Carbon Offsetting: Fleeting fad or sustainable trend?
by Rebecca Cahilly
In 2008, Mark Robinson, a financial analyst tasked with evaluating green energy projects, switched gears and industries to create what is now the yachting industry’s most well-known carbon offset program: the aptly named Yacht Carbon Offset.
Robinson is quick to stress one point, and that is about a lifestyle change. ‘If you’re operating a superyacht, you’re not trying to save the planet,’ he says. ‘Carbon offsetting is about changing our lifestyle.’
Robinson knows that this message does not sit comfortably with superyachting, but he also recognizes that more boats, owners and businesses are adopting methods to be more efficient in every area.
If you’re operating a superyacht, you’re not trying to save the planet. Carbon offsetting is about changing our lifestyle.
Mark Robinson, founder, Yacht Carbon Offset
Yacht Carbon Offset’s process is as straightforward as any other offset program: a yacht or business uses an online carbon emissions calculator to estimate the amount of emissions generated by a pre-determined activity, such as a week-long charter, a specific event, a year’s worth of cruising or business travel, etc.
Credits for the calculated emissions are then purchased at the current exchange value for one metric ton of carbon and remitted to any of the vetted renewable projects in Yacht Carbon Offset’s portfolio.
With a cost ranging from $7 to $11 per metric ton emitted on the UN compliance market, to $2 to $16 on the voluntary markets, offsets certainly may be cheaper and more convenient alternatives to reducing one’s own fossil fuel consumption, but if you don’t do your homework, you might as well have paid to breathe air.
You should ensure that the project you are funding would not otherwise be operational without the funding from your carbon offset programs. Some projects have negative side effects – like a wind farm project in India that upended tribal farmers and their livelihoods – while some noble causes end up not even getting off the ground. In fact, the Vatican itself was duped by crediting its carbon neutrality to a Hungarian tree forest project that never planted a single tree.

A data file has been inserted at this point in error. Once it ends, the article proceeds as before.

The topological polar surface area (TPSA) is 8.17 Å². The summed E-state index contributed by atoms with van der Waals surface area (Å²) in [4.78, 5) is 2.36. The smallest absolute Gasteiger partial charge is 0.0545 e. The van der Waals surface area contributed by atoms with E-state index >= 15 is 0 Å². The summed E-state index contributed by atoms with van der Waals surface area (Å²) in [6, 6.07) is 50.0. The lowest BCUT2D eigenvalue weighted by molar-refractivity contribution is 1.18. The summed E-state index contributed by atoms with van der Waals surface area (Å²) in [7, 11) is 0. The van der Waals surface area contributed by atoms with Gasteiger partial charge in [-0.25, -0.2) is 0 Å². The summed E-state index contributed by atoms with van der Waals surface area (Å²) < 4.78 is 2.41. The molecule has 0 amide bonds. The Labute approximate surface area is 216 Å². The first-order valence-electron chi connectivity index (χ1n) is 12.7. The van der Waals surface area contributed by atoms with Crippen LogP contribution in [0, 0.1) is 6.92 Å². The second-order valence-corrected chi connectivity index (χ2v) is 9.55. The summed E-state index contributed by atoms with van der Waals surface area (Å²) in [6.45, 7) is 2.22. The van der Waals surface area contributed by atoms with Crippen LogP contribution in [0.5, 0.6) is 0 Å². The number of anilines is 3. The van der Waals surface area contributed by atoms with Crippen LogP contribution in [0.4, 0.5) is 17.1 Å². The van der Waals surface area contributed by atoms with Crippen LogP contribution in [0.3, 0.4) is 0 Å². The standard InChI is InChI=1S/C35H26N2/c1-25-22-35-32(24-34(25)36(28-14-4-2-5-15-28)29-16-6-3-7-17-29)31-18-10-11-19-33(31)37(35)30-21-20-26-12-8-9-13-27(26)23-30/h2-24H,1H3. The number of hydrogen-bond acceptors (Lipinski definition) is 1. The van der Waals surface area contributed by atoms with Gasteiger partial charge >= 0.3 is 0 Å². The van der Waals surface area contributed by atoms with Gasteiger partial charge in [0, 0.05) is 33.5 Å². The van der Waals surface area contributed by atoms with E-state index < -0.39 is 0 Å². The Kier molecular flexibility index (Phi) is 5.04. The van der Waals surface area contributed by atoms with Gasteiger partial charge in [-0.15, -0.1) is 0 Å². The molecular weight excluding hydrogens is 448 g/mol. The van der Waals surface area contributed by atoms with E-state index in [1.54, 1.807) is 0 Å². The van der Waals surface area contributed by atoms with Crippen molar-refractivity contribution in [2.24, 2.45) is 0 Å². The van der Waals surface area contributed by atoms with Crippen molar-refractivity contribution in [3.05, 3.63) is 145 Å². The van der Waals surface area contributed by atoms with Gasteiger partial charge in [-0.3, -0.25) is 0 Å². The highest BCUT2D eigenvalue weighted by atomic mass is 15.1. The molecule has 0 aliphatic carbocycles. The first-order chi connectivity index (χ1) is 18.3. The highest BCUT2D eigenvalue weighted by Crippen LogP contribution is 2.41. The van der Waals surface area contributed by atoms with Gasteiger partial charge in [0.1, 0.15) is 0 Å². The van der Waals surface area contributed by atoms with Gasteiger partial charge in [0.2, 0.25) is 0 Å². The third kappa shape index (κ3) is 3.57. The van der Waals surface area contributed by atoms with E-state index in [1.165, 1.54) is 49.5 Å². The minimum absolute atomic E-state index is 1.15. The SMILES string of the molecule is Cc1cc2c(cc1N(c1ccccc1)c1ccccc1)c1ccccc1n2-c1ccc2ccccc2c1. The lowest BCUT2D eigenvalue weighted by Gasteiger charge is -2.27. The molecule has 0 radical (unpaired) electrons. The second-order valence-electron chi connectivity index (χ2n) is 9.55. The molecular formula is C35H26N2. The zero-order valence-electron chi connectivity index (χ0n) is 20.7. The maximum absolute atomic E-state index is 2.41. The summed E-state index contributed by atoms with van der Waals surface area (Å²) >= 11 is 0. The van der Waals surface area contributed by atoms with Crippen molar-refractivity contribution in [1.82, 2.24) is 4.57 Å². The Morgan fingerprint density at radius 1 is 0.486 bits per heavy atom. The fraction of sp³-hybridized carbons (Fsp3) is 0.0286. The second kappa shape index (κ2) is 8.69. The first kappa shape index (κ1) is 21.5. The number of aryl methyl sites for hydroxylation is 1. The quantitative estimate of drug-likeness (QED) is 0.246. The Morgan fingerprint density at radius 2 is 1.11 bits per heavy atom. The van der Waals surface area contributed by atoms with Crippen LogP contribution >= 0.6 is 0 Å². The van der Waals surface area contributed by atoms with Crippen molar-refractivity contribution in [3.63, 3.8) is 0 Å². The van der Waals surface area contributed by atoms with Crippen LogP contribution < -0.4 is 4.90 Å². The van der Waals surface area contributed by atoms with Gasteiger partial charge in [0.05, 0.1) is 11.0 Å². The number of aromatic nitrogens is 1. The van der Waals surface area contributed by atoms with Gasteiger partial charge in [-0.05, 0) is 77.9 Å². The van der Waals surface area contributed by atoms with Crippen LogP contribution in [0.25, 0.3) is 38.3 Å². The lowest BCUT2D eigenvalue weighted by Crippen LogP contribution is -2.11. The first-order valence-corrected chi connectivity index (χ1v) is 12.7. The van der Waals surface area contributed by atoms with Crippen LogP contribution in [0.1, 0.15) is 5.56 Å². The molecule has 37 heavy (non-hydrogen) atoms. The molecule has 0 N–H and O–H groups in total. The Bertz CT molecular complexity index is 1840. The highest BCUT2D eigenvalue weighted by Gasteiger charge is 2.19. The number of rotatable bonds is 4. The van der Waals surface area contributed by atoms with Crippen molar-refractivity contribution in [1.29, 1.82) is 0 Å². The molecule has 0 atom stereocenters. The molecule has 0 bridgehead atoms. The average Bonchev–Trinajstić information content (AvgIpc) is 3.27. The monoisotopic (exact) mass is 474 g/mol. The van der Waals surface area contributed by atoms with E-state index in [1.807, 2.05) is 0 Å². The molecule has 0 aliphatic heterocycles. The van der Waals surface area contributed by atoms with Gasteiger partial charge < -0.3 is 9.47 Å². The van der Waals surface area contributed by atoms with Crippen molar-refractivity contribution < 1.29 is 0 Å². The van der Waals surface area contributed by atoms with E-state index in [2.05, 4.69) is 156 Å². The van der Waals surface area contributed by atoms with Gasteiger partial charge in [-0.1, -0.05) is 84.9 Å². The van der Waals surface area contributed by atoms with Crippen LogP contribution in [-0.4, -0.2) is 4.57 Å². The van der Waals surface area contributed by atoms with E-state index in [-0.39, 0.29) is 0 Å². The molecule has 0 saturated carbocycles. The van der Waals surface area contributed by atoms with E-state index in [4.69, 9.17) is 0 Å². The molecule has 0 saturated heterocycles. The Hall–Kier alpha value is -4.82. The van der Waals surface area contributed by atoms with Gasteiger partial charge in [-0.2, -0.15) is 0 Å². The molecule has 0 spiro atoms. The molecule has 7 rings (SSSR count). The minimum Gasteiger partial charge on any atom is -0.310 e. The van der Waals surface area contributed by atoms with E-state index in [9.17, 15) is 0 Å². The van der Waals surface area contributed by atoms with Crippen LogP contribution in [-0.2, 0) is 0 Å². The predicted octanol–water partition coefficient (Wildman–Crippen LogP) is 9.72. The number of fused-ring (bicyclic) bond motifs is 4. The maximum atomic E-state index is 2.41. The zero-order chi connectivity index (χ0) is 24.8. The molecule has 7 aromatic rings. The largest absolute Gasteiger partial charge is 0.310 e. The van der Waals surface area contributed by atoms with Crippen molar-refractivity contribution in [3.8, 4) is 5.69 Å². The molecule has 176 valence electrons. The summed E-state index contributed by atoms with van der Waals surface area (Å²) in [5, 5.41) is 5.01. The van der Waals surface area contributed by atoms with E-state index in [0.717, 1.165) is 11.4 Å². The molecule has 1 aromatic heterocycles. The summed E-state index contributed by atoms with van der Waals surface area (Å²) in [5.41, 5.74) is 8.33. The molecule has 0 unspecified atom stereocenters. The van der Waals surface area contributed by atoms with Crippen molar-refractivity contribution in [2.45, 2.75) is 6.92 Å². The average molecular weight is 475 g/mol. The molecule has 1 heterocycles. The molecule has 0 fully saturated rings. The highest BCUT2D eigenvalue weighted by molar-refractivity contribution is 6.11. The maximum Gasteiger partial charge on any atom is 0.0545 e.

What Yacht Carbon Offset offers to yachts, owners and the industry is ‘credited and properly documented action that is just one part of a yacht or business’s overall environmental action plan’. Each carbon credit purchased through the program is audited with the Lloyd’s Register Quality Assurance services. And, compared to the annual running costs of a large boat, the cost of carbon offsetting is modest, says Robinson, using an example of a 61m boat burning roughly 250,000 gallons of fuel annually.
‘It would cost less than $40,000 per year to fully offset,’ he says. ‘It is real money, but not prohibitive.’
Captain Nick Doyle of the 61.5m motor yacht Solemar, a participant in the program, says the impact of carbon offsetting on a daily basis is barely noticeable, but the contributions pay dividends to those projects being funded.
‘Everybody always feels better if they feel they are making a difference,’ he says, ‘no matter how small it is.’